- Ian Armstead (PI)Department of Biological, Environmental and Rural Sciences
- Iain Donnison (CoI)Department of Biological, Environmental and Rural Sciences
- Huw Jones (CoI)Department of Biological, Environmental and Rural Sciences
- Leif Skot (CoI)Department of Biological, Environmental and Rural Sciences
- Narcis Fernandez Fuentes (CoI)Department of Biological, Environmental and Rural Sciences
- Dylan Phillips (PI)Department of Biological, Environmental and Rural Sciences
- Alison Kingston-Smith (CoI)Department of Biological, Environmental and Rural Sciences
- Maurice Bosch (CoI)Department of Biological, Environmental and Rural Sciences
- Biotechnology and Biological Sciences Research Council: £811,482.00
Funder Project Reference(s)BBS/E/W/0012843D
|Effective start/end date||01 Apr 2017 → 31 Mar 2020|
DescriptionGenetics of field persistence of perennial forage grasses and white clover: we will develop genetically defined experimental populations of ryegrass and clover grown as: a) single and multi-population swards and, b) spaced plants in the field. We will determine allelic profiles of sward populations following sowing, establishment and subsequent sward development, using genotyping by sequencing (GBS), and measures of forage quality and phenology. Data will be collected over multiple years and across different environments. Based on sward and spaced plant data, selected genotypes will be phenotyped in the NPPC. We will compare significant shifts in allele frequencies within the swards with the location of QTL for performance and quality traits identified in mapping families and NPPC data. By integrating across scales, we will use NPPC and spaced plant phenotypes to test predictions of field performance of related populations.
2. Plant architecture and genetics of field persistence in red clover: red clover is a high protein forage legume with many benefits in crop rotation, but it is not very persistent, particularly under grazing. This is most likely associated with plant architecture, including erect versus prostrate growth habit, dependency on the crown for regrowth and ability to develop roots from nodes of creeping stems. Previous BBSRC work has allowed us to develop a Pseudo NAM population which segregates for growth habit and architecture. Field experiments are still in progress, but large differences can be observed between progeny, indicating a substantial genetic element to these traits. We will use an F2 family from the Pseudo NAM population to compare with parental populations, accessions with prostrate and erect growth habit in field experiments. We will obtain data on allele frequency changes over years in the swards, and associate this with phenotypic data of plant growth habit, forage quality and phenology. This will allow us to locate QTL and further fine mapping of the traits. The genomic and phenotypic data obtained from both red clover and the ryegrass-white clover experiments in this project will also be used to develop predictive models for field performance.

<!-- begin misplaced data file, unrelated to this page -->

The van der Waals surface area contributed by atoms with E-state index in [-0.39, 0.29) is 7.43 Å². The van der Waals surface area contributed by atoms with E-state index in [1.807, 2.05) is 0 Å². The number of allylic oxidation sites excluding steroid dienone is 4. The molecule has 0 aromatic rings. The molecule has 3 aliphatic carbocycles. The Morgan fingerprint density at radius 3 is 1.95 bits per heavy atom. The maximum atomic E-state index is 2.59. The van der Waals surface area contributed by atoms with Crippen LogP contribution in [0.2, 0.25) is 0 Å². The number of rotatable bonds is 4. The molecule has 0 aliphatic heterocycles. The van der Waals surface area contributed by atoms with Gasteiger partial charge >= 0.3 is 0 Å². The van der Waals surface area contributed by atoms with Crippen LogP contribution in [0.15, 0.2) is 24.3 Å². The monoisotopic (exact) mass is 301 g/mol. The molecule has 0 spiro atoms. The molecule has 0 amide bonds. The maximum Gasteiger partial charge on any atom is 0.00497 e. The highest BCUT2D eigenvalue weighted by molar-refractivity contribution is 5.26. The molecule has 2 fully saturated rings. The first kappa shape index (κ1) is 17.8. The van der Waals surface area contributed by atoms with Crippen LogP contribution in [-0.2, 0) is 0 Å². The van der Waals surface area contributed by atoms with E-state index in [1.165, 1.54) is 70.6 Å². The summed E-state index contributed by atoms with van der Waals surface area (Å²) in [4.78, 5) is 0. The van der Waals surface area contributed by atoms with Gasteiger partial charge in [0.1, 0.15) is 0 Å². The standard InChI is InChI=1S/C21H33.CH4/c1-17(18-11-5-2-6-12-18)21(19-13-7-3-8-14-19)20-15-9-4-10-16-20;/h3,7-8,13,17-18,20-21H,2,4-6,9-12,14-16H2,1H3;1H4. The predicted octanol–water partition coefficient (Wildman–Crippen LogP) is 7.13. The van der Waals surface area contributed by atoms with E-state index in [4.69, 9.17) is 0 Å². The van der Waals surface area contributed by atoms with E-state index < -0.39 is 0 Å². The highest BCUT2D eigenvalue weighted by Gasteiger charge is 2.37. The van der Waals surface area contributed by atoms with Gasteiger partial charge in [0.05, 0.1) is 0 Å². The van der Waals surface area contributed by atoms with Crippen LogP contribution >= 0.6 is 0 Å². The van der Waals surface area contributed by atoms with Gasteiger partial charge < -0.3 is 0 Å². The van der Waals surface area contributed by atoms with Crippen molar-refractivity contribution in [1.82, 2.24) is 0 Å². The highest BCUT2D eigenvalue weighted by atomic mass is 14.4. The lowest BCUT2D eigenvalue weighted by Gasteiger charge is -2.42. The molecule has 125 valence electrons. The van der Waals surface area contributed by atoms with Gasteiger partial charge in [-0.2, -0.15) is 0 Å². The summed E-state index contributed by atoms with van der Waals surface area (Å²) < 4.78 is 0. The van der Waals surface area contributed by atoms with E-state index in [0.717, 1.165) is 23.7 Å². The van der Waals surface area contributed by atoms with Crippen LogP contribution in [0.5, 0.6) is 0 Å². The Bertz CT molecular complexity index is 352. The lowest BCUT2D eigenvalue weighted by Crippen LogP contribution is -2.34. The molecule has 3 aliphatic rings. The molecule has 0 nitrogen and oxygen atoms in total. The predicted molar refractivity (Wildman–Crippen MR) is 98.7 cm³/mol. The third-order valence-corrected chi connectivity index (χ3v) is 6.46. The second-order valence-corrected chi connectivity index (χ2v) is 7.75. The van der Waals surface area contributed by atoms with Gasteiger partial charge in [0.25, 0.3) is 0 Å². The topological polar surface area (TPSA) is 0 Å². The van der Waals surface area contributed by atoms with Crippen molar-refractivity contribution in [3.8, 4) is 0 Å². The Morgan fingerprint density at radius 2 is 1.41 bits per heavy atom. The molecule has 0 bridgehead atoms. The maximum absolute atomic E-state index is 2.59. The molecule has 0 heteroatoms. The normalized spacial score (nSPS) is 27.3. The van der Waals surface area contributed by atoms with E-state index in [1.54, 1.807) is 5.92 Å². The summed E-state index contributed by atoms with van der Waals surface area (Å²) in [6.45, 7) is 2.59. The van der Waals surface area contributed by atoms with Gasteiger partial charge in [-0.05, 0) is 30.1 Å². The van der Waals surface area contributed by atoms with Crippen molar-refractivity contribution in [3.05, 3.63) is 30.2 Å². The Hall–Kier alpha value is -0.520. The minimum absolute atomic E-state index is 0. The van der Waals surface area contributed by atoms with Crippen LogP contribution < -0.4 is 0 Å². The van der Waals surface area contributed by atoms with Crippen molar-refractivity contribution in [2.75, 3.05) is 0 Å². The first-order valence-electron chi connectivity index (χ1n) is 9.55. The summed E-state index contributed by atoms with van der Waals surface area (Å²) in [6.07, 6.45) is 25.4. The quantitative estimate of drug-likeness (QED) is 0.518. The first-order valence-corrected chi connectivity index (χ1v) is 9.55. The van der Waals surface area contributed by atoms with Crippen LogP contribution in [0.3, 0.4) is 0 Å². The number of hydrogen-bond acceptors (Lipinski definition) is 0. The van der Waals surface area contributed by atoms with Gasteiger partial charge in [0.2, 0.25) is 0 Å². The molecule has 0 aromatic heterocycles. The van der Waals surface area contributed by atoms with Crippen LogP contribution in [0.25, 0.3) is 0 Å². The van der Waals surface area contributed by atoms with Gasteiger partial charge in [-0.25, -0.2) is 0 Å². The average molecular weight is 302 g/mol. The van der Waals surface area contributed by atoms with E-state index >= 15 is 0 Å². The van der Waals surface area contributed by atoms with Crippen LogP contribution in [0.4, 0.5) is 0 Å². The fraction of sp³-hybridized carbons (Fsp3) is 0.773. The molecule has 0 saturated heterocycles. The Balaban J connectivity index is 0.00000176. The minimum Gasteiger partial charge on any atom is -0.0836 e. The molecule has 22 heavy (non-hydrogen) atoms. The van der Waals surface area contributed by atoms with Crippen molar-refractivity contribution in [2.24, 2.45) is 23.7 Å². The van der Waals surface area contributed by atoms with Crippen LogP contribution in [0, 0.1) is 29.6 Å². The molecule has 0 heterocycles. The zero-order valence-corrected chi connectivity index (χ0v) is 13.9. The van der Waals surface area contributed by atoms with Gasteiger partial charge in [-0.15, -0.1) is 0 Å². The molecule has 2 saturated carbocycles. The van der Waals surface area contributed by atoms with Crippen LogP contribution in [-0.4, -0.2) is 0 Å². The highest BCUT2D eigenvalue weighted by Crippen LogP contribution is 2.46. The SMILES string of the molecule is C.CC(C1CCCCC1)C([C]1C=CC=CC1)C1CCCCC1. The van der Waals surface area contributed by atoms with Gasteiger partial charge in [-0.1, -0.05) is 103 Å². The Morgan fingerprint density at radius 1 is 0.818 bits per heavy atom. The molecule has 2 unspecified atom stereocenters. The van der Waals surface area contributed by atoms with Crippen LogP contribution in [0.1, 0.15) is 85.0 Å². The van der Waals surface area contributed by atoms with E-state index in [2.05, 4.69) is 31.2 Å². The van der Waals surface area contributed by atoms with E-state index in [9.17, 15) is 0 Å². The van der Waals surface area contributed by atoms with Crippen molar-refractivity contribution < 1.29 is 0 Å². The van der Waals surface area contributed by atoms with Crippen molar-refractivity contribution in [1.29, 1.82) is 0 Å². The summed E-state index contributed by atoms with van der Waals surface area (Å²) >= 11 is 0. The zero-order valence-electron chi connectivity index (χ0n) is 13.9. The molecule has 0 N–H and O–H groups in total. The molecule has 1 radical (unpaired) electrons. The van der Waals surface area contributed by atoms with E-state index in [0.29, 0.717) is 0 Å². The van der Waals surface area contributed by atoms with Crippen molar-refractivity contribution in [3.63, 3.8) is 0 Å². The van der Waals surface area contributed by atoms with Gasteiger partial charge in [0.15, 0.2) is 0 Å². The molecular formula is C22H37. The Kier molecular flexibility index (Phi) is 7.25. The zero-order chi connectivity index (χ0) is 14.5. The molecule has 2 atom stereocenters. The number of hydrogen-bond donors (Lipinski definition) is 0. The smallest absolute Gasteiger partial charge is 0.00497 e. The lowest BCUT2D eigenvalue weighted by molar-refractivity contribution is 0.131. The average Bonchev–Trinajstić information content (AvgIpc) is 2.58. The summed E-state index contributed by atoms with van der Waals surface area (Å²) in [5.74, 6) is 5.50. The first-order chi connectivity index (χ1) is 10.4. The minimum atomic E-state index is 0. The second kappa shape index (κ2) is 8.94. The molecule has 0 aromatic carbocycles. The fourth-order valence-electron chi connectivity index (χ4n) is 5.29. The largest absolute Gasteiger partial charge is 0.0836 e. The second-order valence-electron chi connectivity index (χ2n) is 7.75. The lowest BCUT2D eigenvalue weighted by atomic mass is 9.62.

3. Abiotic stress – soil water status: in the UK, the length, seasonal timing and year-to-year variations in soil water status are unpredictable but have major implications for grassland productivity and management. This means that permanent grasslands must have the capacity to withstand periods of both water-logging and drought. We will undertake a genetic and transcriptomic study of ryegrass responses to both extremes of soil water status. We will initially evaluate a panel of genotypes in glasshouse drought-bin and water logging experiments for growth during and recovery after stress conditions. We will also develop genetic mapping families for QTL analysis and complementary RNA-seq data sets to identify differentially expressed genes and associated gene-networks. Through genome anchoring, we will relate differentially expressed gene and QTL positions to allelic shifts identified in field-based sward experiments. This will identify targets for gene validation through gene expression and editing technologies.
4. Enabling science and technologies for enhancing forage quality: forage quality is a product of genotype x environment interactions and is a key component of forage environmental impact and economic viability. We will define and evaluate key components of forage quality both in terms of field performance and their potential for influencing animal production and well-being. This will include characterising and manipulating the genetics of forage quality and developing molecular tools for the validation and manipulation of key genes in forage quality pathways.